A diagram of the pallet shelter community shows 21 units, including one for a caretaker, plus a dumpster and portable toilets. The village would be surrounded by fencing and equipped with heat, electricity and basic water service.

City officials plan to purchase the individual shelters from Pallet, an Everett-based manufacturer that designed the portable structures as a novel approach to providing interim housing to those living on the streets while they search for permanent homes.

The budget for the pilot program is about $1.04 million, counting a year’s worth of security and sanitation services and other operational expenses, Willie said. The state Department of Commerce’s Shelter Program would provide about $985,000, including some $250,000 that Snohomish County was awarded and allotted for the pilot. Another $55,000 would come from a sales tax intended to fund mental health and addiction treatment programs.

The council will be asked later this month to approve a grant agreement finalizing how the state money will be spent.

The no-sit, no-lie ordinance will likely be formally considered at public meetings this spring, Willie said.

Rachel Riley: 425-339-3465; rriley@heraldnet.com. Twitter: @rachel_m_riley.

Talk to us

> Give us your news tips.

> Send us a letter to the editor.

> More Herald contact information.

More in Local News

A Mukilteo Speedway sign hangs at an intersection along the road on Sunday, April 21, 2024, in Mukilteo, Washington. (Ryan Berry / The Herald)
Long live the Speedway! Mukilteo’s main drag won’t be renamed

The public shot down the mayor’s idea to change the name: 77% voted ‘No’ in an online survey, with 95% opposed on Facebook.

Everett
Motorcyclist dies in crash on East Marine View Drive in Everett

Around 8 p.m. Tuesday, a motorcycle and a vehicle crashed into each other at the intersection of 11th street and East Marine View Drive.

Logo for news use featuring the municipality of Darrington in Snohomish County, Washington. 220118
Motorcyclist dies in crash on Highway 530

Jeremy Doyle, 46, was riding east near Darrington when he crashed into the side of a car that was turning left.

The Marysville School District office on Thursday, Aug. 31, 2023 in Marysville, Washington. (Olivia Vanni / The Herald)
‘Financially insolvent’ Marysville schools to get unprecedented oversight

Superintendent Chris Reykdal will convene a first-of-its-kind Financial Oversight Committee, he wrote in a letter Tuesday.

Woodside Elementary Principal Betty Cobbs on Monday, June 17, 2024 in Bothell, Washington. (Olivia Vanni / The Herald)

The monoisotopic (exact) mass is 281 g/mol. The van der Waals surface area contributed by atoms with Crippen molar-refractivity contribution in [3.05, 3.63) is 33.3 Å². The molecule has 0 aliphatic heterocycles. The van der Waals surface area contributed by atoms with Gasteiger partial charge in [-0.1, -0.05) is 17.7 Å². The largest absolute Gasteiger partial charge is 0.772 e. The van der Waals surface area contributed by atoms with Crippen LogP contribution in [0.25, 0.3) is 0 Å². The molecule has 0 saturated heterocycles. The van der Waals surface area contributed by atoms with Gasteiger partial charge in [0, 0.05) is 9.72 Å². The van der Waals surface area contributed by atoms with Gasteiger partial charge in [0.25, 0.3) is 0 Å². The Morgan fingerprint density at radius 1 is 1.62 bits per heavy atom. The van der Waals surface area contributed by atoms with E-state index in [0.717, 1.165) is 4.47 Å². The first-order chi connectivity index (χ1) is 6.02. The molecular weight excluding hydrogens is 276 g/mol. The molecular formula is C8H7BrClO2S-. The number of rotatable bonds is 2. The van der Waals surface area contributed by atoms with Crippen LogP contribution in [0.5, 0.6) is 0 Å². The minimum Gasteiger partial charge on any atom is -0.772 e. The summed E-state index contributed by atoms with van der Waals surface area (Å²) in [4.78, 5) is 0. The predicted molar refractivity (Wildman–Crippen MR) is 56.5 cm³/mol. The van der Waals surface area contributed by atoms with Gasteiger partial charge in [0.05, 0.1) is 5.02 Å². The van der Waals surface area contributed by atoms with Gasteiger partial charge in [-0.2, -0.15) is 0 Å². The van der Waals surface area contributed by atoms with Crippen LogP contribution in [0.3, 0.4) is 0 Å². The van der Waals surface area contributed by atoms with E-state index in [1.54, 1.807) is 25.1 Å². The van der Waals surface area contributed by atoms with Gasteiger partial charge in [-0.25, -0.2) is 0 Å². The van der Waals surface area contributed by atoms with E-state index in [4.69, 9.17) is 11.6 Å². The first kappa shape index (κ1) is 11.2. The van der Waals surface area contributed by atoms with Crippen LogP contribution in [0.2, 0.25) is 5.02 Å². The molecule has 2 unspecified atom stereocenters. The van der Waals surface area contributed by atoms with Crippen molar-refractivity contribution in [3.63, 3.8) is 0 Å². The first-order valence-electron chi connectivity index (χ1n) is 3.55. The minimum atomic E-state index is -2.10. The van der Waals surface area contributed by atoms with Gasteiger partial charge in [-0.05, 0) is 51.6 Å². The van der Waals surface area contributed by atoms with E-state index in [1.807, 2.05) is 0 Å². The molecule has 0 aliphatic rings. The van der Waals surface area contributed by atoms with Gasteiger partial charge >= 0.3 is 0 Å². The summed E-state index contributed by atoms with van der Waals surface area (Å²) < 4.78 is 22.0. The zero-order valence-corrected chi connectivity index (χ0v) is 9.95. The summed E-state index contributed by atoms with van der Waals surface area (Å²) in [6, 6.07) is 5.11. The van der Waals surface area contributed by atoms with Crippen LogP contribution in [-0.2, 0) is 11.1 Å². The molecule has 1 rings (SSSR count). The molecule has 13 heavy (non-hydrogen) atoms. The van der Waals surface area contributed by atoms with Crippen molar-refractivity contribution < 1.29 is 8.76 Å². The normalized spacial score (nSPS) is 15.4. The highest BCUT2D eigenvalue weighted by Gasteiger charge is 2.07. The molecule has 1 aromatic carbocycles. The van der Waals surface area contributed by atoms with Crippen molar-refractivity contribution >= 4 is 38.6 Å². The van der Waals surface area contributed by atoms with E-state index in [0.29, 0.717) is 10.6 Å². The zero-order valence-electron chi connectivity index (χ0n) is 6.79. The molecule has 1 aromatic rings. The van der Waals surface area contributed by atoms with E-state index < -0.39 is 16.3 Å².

Everett’s first Black principal retires after 51 years

In her office, Betty Cobbs kept a black-and-white photo of herself at age 5: “I am right there, with dreams of becoming an educator.”

Junelle Lewis, right, daughter Tamara Grigsby and son Jayden Hill sing “Lift Every Voice and Sing” during Monroe’s Juneteenth celebration on Saturday, June 18, 2022. (Olivia Vanni / The Herald)
On Juneteenth: ‘We can always say that there is hope’

The Snohomish County NAACP is co-sponsoring a celebration Saturday near Snohomish, with speakers, music and food.

Granite Falls
Man, 35, dies from heart attack while hiking Lake 22

The man suffered a heart attack about 1½ miles into the 6-mile hike east of Granite Falls on Friday, authorities said.

36 hours after final show, Everett radio host Charlye Parker, 80, dies

When Parker got into radio, she was a rarity: a woman in a DJ booth. For the past 12 years, she hosted weekend country music shows at KXA.

Dr. Scott Macfee and Dr. Daniel Goodman outside of the Community Health Center on Wednesday, June 12, 2024 in Everett, Washington. (Olivia Vanni / The Herald)
Everett CHC doctors, feeling like ‘commodities,’ speak up on ailing system

At the Community Health Center of Snohomish County, doctors say they feel like “rats getting off a sinking ship.” They want it to get better.

Logo for news use featuring the municipality of Mountlake Terrace in Snohomish County, Washington. 220118
Man charged with shooting at ex-girlfriend, child in Mountlake Terrace

The man, 21, showed up to his ex-girlfriend’s apartment and opened fire through the door, new court records say.

People walk along Olympic Avenue past Lifeway Cafe and Olympic Theater that currently hosts Lifeway Church on Friday, July 7, 2023 in Arlington, Washington. (Olivia Vanni / The Herald)
Arlington churches waged covert ‘battle’ against Pride event, records show

Sermons, emails and interviews reveal how an LGBTQ+ nonprofit became the target of a covert campaign by local evangelical leaders.

Drive-in movies are coming to the north Island. (Port of Everett image)
Where to catch outdoor movies this summer in Snohomish County

Bring a chair, blanket and the kids for a cinema night under the stars with your favorite movies, including “Barbie” and “Trolls.”